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Entries in Billionaires (4)

Tuesday
Feb052013

Youngest Woman Billionaire Made Fortune Flipping Burgers

Susan Goldman/Bloomberg via Getty Images(NEW YORK) -- The youngest female billionaire in the U.S. -- and one of the youngest on Earth -- owes her $1.1 billion fortune to flipping burgers, according to the Bloomberg Billionaires Index.

Lynsi Torres, 30, is the owner and president of the In-N-Out Burger chain, whose restaurants have earned a following so devoted, says Bloomberg, that customers line up hours in advance of a new store's opening.

The chain's fans include fellow billionaire Warren Buffett, who, according to a story on the UCLA Anderson School of Business website, told a group of Anderson students in 2005 that he'd like to own the chain.

Torres' family founded In-N-Out.  According to the company's website, Harry Snyder, her grandfather, introduced California's first drive-through hamburger stand in 1948 in Baldwin Park.  His wife Esther handled the accounting.

From the get-go, the chain emphasized its use of only high-quality ingredients.  Burgers today are still made one at a time and always to order, according to the company.  Torres became president in 2010.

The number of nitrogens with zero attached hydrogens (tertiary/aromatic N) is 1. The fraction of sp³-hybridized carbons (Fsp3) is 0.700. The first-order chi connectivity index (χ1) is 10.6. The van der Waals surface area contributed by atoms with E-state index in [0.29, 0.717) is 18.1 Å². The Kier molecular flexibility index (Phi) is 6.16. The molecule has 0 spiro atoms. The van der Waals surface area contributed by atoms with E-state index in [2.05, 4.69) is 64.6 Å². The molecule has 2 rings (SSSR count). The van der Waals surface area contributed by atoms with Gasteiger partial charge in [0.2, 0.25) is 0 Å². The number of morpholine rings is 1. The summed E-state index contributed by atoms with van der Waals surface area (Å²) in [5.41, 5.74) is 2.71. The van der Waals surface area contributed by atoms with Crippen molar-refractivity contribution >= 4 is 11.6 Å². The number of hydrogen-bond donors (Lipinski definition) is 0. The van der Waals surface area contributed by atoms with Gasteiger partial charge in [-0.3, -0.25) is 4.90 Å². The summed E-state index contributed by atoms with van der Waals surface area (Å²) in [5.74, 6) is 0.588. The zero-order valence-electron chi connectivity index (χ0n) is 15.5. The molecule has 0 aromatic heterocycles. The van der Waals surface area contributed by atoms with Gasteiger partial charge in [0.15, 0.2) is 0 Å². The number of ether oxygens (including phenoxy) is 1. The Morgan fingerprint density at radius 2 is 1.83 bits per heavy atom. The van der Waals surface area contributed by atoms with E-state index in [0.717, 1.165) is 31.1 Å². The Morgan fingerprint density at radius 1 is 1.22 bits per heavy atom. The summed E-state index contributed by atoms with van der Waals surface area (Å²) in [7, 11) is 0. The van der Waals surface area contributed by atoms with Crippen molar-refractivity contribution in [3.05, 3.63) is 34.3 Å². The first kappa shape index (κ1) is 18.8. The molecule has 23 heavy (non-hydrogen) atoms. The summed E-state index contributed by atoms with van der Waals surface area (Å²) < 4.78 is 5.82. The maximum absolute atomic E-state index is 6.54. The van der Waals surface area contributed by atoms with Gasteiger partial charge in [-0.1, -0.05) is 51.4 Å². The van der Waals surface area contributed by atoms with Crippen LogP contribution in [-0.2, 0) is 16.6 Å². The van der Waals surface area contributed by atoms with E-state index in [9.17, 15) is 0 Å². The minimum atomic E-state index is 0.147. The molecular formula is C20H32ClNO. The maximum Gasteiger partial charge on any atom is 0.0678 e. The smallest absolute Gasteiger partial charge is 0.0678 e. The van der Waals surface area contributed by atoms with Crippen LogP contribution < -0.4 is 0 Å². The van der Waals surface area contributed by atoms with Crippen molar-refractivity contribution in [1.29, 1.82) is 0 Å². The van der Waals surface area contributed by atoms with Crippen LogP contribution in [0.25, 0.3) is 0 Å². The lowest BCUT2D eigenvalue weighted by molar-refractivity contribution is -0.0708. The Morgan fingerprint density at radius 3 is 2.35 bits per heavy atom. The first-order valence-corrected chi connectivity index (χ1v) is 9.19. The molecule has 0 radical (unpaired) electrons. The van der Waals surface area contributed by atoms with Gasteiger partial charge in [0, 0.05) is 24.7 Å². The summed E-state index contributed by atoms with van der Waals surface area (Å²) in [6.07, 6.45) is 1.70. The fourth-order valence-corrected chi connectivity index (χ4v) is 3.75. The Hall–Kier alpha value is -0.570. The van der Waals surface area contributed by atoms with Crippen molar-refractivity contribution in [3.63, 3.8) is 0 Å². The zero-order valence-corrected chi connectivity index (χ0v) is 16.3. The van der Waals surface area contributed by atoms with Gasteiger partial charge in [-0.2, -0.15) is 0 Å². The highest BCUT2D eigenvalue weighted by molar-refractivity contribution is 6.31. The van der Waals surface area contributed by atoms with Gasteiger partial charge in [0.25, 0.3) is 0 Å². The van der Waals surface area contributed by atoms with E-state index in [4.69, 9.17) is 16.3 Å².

Bloomberg says In-N-Out has grown to include nearly 280 stores in five states, with 2012 sales of about $625 million.  Bloomberg bases its $1.1 billion valuation for In-N-Out on the metrics of five publicly-traded peers, including McDonald's Corp and Wendy's.

In-N-Out, in response to Bloomberg's valuation, called it speculation.  The company is private and its financials are confidential.

In-N-Out, according to a 2003 Harvard Business School case study cited by Bloomberg, has never franchised, which helps it to maintain strict quality control.  Consultants Bain & Co in 2005 estimated the chain enjoys a 20 percent profit margin, thanks in part to the company's focus on simplicity: its menu is strictly limited.

According to the company's website, In-N-Out expanded into Texas in 2011, after building a new warehouse and patty-making factory in Dallas.

Torres, says Bloomberg, guards her privacy and grants few interviews.  In September, she bought a seven-bedroom, 16-bathroom mansion near the San Gabriel Mountains, according to Realtor.com.  

Her most visible presence so far, says Bloomberg, has been on the racing circuit.  She competes in National Hot Rod Association races, sometimes driving a 1970 Plymouth Barracuda or a 1984 Chevrolet Camaro, according to association records.

Copyright 2013 ABC News Radio

Wednesday
Mar072012

Forbes: Carlos Slim Is World's Richest Man Again